Motorists can expect more than two years of increased traffic congestion around Sydney Airport during construction of the Sydney Gateway project.
However, when completed, the Sydney Gateway project is forecast to provide big reductions in travel times to the airport.
The state government has released a joint environmental impact statement (EIS) and draft major development plan (MDP) for public comment.
Minister for Transport and Roads Andrew Constance said the new roads would have the capacity to carry 100,000 vehicles a day and provide a new route for around 10,000 trucks a day.
"This project will improve public transport to and from the airport by providing faster and more direct access for buses, giving people freedom to choose how they move," he said.
Mr Constance said previously contracts for the project, which is expected to cost $2.2 to $2.6 billion, were expected to be signed in mid-2020 and work completed by 2023 to coincide with the opening of WestConnex.
The project will provide new road links between airport terminals and WestConnex at St Peters interchange, consisting of:
- A new elevated access viaduct and overpass from Qantas Drive into Terminals 2/3 Widening Qantas Drive to three lanes in each direction.
- A new access road to Terminal 1 from the Sydney motorway network via St Peters interchange.
- Four new bridges over Alexandra Canal, and new overpasses across the Botany Rail Line and Canal Road.
- New and upgraded intersections along Qantas Drive and Airport Drive.
The project will also provide new road links to Sydney Airport land, connecting holdings on either side of the Botany rail line and freight facilities on both sides of Alexandra Canal.
An active transport link will maintain cycle and pedestrian connections between Tempe, airport, Sydney CBD and Mascot.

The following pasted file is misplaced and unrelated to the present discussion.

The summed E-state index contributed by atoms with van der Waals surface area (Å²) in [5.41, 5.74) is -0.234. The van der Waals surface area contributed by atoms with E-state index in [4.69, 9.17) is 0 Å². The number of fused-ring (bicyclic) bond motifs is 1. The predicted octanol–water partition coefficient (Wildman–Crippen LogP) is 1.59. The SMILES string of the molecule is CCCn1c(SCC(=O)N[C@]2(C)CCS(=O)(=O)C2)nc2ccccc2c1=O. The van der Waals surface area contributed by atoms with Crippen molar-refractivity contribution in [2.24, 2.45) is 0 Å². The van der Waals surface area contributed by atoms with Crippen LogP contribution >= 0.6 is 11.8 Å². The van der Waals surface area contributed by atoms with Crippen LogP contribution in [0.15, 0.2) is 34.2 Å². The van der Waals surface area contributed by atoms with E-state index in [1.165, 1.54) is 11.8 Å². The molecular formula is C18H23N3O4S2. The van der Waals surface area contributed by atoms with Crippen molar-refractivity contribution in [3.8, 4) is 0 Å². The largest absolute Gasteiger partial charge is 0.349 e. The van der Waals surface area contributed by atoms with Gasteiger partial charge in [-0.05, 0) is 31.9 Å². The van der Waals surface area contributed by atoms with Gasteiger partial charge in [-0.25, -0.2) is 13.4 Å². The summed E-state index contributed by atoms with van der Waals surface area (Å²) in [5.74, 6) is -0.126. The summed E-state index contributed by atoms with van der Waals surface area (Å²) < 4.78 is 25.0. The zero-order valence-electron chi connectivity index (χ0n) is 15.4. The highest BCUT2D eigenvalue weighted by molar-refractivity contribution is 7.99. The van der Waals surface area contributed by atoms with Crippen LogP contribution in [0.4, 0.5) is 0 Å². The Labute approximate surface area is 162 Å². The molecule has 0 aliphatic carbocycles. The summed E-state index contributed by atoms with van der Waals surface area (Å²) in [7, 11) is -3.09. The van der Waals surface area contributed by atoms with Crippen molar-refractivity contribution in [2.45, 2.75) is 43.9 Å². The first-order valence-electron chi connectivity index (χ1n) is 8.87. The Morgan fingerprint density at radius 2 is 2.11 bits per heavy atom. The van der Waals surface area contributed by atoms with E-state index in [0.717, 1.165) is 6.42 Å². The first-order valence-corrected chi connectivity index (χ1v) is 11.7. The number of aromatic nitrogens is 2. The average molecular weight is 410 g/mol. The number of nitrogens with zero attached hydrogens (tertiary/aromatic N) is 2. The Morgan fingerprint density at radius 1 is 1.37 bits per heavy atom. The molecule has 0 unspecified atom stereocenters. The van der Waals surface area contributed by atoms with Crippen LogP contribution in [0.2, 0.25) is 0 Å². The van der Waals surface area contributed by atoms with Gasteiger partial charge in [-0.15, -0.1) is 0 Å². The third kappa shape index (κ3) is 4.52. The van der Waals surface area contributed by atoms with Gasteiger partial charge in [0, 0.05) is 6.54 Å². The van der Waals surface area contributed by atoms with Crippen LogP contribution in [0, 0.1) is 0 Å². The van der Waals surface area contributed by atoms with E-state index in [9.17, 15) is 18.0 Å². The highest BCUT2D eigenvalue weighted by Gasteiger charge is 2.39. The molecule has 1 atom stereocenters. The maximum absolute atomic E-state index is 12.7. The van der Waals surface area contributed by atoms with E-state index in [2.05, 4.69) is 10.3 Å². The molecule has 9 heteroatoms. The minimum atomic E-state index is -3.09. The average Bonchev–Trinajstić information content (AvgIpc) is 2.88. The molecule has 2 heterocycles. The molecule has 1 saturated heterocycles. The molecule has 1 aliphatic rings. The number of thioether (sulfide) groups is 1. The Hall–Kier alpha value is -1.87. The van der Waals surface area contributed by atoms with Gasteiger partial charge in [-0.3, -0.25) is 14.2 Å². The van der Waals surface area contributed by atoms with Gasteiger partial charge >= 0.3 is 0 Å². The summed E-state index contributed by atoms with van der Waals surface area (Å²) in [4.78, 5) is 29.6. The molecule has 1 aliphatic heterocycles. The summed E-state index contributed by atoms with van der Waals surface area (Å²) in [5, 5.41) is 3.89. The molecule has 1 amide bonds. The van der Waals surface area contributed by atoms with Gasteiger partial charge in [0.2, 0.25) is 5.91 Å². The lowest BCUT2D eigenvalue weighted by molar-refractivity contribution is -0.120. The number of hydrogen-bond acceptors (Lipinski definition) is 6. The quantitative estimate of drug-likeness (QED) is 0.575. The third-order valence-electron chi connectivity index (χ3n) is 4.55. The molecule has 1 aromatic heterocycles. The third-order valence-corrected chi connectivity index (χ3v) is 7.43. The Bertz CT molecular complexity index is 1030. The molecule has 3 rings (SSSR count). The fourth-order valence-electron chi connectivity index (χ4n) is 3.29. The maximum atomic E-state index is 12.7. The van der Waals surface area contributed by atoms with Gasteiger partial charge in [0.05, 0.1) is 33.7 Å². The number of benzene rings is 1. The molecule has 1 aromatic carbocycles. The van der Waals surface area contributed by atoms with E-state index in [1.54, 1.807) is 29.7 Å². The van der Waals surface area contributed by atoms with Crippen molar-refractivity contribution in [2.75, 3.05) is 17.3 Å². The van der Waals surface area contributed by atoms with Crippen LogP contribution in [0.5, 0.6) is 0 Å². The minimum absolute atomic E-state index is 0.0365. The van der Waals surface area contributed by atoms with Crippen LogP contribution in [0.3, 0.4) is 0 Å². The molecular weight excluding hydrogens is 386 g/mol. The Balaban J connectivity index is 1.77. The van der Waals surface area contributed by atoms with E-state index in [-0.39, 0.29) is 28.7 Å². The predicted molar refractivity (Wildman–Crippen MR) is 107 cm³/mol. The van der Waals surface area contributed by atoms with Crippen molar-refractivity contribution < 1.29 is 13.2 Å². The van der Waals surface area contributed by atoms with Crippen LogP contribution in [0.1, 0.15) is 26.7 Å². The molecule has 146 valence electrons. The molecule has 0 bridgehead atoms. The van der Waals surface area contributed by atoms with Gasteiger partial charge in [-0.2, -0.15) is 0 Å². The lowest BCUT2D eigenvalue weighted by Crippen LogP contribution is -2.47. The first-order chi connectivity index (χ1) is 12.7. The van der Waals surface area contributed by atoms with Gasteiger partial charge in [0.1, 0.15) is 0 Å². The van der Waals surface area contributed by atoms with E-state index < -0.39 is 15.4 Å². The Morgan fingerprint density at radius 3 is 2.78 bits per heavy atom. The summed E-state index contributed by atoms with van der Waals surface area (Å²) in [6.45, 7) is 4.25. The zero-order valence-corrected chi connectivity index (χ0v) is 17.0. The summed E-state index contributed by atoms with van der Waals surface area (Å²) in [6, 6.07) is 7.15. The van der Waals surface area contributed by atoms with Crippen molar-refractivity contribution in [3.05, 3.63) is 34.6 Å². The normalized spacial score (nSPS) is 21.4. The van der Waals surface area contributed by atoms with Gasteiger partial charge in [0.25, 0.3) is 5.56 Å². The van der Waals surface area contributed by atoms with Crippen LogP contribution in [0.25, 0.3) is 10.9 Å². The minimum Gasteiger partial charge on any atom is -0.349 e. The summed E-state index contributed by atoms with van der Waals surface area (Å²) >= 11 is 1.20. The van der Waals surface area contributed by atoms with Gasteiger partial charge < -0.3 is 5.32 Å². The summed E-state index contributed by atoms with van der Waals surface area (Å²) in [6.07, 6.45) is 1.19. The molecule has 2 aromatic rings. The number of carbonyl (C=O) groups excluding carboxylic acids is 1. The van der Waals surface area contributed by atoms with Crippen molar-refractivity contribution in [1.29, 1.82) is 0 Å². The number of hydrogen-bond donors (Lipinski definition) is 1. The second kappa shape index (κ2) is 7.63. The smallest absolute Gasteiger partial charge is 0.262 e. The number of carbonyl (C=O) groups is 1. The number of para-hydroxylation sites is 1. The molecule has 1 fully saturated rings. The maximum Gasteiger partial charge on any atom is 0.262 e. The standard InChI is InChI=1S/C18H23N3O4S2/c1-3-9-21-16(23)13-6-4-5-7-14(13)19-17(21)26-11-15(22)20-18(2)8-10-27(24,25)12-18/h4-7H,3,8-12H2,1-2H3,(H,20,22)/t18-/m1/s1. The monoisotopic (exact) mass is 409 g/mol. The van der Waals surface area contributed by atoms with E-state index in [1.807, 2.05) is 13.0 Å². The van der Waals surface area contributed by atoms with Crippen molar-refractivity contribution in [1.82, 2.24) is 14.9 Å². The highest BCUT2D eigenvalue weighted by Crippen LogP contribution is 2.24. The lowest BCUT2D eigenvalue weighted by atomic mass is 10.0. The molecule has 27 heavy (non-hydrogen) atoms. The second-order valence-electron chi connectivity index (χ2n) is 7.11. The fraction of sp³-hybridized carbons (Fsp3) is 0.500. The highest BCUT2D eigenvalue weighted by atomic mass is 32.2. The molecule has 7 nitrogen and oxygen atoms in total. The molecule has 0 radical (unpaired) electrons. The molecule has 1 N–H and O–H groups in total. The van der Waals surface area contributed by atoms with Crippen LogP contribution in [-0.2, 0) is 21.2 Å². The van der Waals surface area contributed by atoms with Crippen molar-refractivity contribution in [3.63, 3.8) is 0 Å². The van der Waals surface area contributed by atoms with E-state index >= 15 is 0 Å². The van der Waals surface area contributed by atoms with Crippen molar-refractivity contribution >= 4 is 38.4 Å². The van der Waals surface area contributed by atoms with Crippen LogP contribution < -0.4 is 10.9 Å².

The EIS / MDP said the project could be constructed without major reconfiguration of the existing road network.
"However, there would be substantial works required along Airport Drive, Qantas Drive and Sir Reginald Ansett Drive and to facilitate connection of the new road links to the existing road network," the document said.
"Two lanes would generally be maintained in each direction along Qantas Drive and Airport Drive during Sydney Airport's operating hours when traffic volumes are highest.
"However, there would be periods when the number of available lanes would need to reduce to facilitate construction.
"Where possible, these would be conducted during periods of lower traffic volumes.
"There would be impacts to intersection performance within or near the project site, particularly in the vicinity of Terminals 2/3, which would lead to additional congestion and delays for Sydney Airport customers, commuters, public transport (buses) and freight.
"Temporary changes to active transport routes, including relocation of the existing Alexandra Canal cycleway, would lead to an increase in travel distance of about 580 metres.
"There would also be impacts to some car parks and parking areas on Sydney Airport land."
The document said a construction traffic and access management plan would be prepared to mitigate impacts.
Short-term road and lane closures would be undertaken during night-time hours as far as possible, although major crane lifts would occasionally require full weekend closures, with detours established to maintain access to terminals
The document said access to the airport would be maintained at all times during operational hours
Big reductions in travel times were forecast once the project was completed.
Travel times to the airport were expected to be cut by up to 23 minutes in 2026 and up to 30 minutes in 2036, compared to existing alternate routes through Mascot.
Daily traffic flows along O'Riordan Street and Botany Road were forecast to drop by up to 30 per cent.
There would also be reduced travel times to Port Botany of up to 17 minutes in 2026, increasing to more than 20 minutes in 2036.
The document said the new access roads to Sydney Airport land would facilitate proposed developments under the Sydney Airport Master Plan 2039.